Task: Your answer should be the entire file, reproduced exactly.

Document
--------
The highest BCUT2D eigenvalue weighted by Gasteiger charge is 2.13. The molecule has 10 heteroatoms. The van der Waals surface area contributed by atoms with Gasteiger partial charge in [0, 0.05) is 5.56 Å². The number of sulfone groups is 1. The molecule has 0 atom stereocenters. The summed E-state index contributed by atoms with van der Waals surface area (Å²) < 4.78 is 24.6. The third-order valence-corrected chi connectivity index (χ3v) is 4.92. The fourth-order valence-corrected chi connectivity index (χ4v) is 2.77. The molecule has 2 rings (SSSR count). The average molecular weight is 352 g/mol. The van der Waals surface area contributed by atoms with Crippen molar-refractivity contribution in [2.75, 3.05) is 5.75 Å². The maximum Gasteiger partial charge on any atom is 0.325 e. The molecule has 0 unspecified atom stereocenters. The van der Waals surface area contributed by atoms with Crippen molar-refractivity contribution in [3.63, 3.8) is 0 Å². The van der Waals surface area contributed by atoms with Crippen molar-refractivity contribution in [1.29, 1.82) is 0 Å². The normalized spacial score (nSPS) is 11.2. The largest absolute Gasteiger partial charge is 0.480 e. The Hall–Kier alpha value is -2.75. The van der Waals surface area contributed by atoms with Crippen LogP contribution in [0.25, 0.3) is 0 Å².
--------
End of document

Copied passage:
The highest BCUT2D eigenvalue weighted by Gasteiger charge is 2.13. The molecule has 10 heteroatoms. The van der Waals surface area contributed by atoms with Gasteiger partial charge in [0, 0.05) is 5.56 Å². The number of sulfone groups is 1. The molecule has 0 atom stereocenters. The summed E-state index contributed by atoms with van der Waals surface area (Å²) < 4.78 is 24.6. The third-order valence-corrected chi connectivity index (χ3v) is 4.92. The fourth-order valence-corrected chi connectivity index (χ4v) is 2.77. The molecule has 2 rings (SSSR count). The average molecular weight is 352 g/mol. The van der Waals surface area contributed by atoms with Crippen molar-refractivity contribution in [2.75, 3.05) is 5.75 Å². The maximum Gasteiger partial charge on any atom is 0.325 e. The molecule has 0 unspecified atom stereocenters. The van der Waals surface area contributed by atoms with Crippen molar-refractivity contribution in [3.63, 3.8) is 0 Å². The van der Waals surface area contributed by atoms with Crippen molar-refractivity contribution in [1.29, 1.82) is 0 Å². The normalized spacial score (nSPS) is 11.2. The largest absolute Gasteiger partial charge is 0.480 e. The Hall–Kier alpha value is -2.75. The van der Waals surface area contributed by atoms with Crippen LogP contribution in [0.25, 0.3) is 0 Å².